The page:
As if all these activities weren't enough, LAPD still offers weekly performance workshops at Inner City Law Center, open to anybody who wants to come, and a cabaret at St. Vincent's Shelter, a "Beatnik cafe with candles and everything" where locals can perform.

It was through the cafe that LAPD connected a year ago with Otis Rogers, who was living in a local shelter. Proving himself to be reliable as a company member and remarkably adept at improvisation and character development, Rogers is one of many who have found a new life through working with LAPD. Now an accomplished and well-traveled actor, a paid member of the company and a producer, he lives in his own apartment in Hollywood.

Rogers was among the LAPD members who came to Raleigh, as well as Citizen Cane, who has developed a rap persona and performs in L.A. clubs, and Sonya Mims, a versatile actress and natural pianist who has been with the company for two years, traveling to residencies in Houston and Montana.

Also among the travelers was Assistant Director David Halenda, who is currently LAPD's biggest fan. "LAPD is the biggest change in my life," says Halenda. "I was a drunken sod living under a bush in Santa Monica, stealing beer. Now I live in a great apartment and I just directed a show. It was a great experience. I never thought I ever had a chance to do anything in the art world and I had very low self-esteem about being successful in any way. Now, after five years of being an actor in LAPD I feel really confident. I know the world. I have a grasp of how it works, the politics of it. I've really learned a lot. I've been through school, that's what it feels like."

Before an LAPD residency can get on its feet, local sponsors must raise enough money to fly the company in, house and feed them, hire local homeless performers and pay for all the costs of production. The story of the partnership of arts and social service agencies that planned the Raleigh residency is interesting in itself, for it shatters the myth of the arts in an ivory tower. (See "What Do You Mean by Community?" below)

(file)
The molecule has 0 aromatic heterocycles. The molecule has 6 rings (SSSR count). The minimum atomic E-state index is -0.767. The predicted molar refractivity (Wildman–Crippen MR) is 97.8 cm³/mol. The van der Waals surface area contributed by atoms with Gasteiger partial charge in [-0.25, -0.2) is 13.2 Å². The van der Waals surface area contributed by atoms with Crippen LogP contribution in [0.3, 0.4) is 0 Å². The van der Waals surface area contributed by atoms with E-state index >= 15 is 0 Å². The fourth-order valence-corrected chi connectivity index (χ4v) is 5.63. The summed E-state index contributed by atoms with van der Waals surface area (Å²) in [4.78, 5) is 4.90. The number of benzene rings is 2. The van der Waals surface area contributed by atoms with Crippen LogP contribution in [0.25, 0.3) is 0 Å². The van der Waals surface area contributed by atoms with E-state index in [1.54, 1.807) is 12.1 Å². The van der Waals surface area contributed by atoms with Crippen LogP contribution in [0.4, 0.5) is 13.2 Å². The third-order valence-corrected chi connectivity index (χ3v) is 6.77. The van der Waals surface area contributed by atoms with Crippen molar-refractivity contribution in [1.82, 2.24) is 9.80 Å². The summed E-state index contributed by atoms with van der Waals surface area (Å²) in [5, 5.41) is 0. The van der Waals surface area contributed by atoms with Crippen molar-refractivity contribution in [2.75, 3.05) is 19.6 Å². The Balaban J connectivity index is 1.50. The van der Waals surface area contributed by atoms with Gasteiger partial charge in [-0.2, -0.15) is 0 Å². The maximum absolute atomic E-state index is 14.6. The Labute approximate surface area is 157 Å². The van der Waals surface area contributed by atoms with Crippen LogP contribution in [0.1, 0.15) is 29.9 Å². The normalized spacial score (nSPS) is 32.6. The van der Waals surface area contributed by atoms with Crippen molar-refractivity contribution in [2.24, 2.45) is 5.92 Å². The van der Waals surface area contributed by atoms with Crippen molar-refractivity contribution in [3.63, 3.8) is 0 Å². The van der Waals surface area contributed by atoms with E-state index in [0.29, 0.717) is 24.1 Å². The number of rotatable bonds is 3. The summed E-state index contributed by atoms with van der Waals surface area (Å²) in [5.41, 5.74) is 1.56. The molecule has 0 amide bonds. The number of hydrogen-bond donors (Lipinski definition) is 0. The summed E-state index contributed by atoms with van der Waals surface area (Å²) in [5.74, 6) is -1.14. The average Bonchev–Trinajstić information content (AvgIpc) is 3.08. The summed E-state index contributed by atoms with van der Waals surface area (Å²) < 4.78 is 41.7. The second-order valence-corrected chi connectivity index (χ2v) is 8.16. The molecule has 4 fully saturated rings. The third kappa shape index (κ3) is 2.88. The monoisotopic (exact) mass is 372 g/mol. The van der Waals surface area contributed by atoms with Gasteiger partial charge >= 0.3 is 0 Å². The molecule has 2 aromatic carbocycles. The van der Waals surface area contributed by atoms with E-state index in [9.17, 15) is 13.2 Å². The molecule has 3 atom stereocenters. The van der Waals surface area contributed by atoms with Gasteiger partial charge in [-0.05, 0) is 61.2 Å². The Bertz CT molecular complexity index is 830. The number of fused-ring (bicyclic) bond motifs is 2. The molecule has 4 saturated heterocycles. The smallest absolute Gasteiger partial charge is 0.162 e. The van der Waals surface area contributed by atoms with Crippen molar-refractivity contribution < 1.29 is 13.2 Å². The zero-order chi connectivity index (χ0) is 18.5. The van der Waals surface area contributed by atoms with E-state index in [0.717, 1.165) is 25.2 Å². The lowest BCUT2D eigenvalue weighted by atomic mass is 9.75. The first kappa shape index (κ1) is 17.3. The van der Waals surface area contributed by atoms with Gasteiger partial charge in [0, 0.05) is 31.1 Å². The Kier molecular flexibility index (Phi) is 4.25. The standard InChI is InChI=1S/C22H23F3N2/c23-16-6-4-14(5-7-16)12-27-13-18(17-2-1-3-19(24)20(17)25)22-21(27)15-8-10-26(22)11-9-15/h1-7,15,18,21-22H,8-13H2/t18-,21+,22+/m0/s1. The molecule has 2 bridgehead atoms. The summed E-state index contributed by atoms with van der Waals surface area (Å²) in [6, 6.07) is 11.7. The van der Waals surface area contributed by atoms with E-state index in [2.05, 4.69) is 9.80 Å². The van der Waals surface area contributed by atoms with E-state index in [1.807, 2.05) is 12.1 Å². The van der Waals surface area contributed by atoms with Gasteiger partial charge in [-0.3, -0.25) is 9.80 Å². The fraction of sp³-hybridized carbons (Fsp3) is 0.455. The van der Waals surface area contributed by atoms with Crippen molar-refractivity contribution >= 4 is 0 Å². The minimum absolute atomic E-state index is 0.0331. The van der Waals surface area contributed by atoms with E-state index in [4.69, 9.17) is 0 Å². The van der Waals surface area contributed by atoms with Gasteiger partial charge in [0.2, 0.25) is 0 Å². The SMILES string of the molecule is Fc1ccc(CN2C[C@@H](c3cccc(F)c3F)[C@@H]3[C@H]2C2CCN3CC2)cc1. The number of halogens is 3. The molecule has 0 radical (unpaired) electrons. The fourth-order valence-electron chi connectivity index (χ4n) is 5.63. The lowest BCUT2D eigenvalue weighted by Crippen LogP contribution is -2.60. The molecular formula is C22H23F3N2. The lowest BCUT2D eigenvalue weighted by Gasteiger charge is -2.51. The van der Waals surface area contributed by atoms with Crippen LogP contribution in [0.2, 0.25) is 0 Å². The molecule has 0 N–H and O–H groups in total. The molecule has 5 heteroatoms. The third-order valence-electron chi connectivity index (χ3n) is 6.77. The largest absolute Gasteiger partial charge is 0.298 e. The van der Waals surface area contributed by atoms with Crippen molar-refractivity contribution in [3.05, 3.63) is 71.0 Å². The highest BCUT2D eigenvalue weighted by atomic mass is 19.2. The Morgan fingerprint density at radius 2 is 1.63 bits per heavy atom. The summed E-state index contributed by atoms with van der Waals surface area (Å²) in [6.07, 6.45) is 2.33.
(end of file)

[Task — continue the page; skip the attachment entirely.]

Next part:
Once the planning and funding were in place, LAPD arrived in January and visited shelters in the inner city to recruit homeless people who would work with them over a six-week period, talking about homelessness in Raleigh, bringing those issues to performance workshops at the Mason's Lodge on Blount St., and readying the late February performances at City Gallery.

At such shelters as The Ark, LAPD members met people who were interested in participating, and answered questions like, "What's in it for me?" They talked about how they had been homeless and were now professional actors making money at something they believed in. They also explained that everybody who came to the workshop would be paid a per diem, and those who hung in as cast members for the performances had a chance to make as much as $600 for their work.